In femoral trochanteric fractures, fractures whose fracture lines extend to the basal neck or to the subtrochanteric part have high instability. Area classification can identify such instable fractures. The best choices of internal fixators for femoral trochanteric fractures were investigated according to area classification.
Femoral trochanteric fractures were investigated with respect to area classification. In area classification, the proximal femur is divided into 4 areas with 3 boundary lines: Line-1 is the center of the neck; Line-2 is the border between the neck and the trochanteric zone; and Line-3 links the inferior borders of the greater and lesser trochanters. A fracture in only the third area was classified as type 3; one in the second and third areas was classified as type 2–3.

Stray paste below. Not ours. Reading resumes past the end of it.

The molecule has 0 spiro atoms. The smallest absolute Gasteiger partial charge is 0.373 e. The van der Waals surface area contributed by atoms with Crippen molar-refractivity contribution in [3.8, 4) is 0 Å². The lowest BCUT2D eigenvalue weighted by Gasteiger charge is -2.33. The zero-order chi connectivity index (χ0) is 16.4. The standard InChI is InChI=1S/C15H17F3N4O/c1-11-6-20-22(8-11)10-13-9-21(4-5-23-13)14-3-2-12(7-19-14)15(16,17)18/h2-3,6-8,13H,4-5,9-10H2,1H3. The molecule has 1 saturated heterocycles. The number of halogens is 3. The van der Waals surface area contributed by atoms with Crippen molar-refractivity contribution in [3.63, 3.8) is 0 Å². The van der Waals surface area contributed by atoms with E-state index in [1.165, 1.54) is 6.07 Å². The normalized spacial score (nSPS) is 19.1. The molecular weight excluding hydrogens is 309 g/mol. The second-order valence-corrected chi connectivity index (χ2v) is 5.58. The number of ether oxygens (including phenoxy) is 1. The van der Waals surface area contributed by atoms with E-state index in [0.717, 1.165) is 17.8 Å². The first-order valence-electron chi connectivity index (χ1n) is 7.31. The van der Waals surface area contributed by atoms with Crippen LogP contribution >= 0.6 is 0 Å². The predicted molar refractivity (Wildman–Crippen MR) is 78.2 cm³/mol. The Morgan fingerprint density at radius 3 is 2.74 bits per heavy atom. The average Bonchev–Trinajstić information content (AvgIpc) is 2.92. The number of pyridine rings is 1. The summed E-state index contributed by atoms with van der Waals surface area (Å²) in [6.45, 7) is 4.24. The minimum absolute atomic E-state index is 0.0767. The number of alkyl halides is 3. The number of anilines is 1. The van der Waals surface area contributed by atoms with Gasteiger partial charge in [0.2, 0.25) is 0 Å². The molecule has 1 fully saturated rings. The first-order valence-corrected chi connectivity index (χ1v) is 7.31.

Of 284 femoral trochanteric fractures, 50.0 % were type 3, 21 % were type 2–3, 22 % were type 3–4, and 7.4 % were type 2–3–4. Cases with cut-out or excessive telescoping of the internal fixator were defined as the Failure-group; 5.3 % of type 3 and 10.9 % of type 2–3 were in the Failure-group only when short femoral nails with a single rag screw were used. On the other hand, there were no Failure-group cases of type 2–3 with double rag screws. Only 1 case involved a long nail for type 3, while a long nail was used in about half of type 3–4 cases (Chi square test: P < 0.0001).
A double rag screw should be considered for type 2–3. A long nail should be considered for type 3–4.
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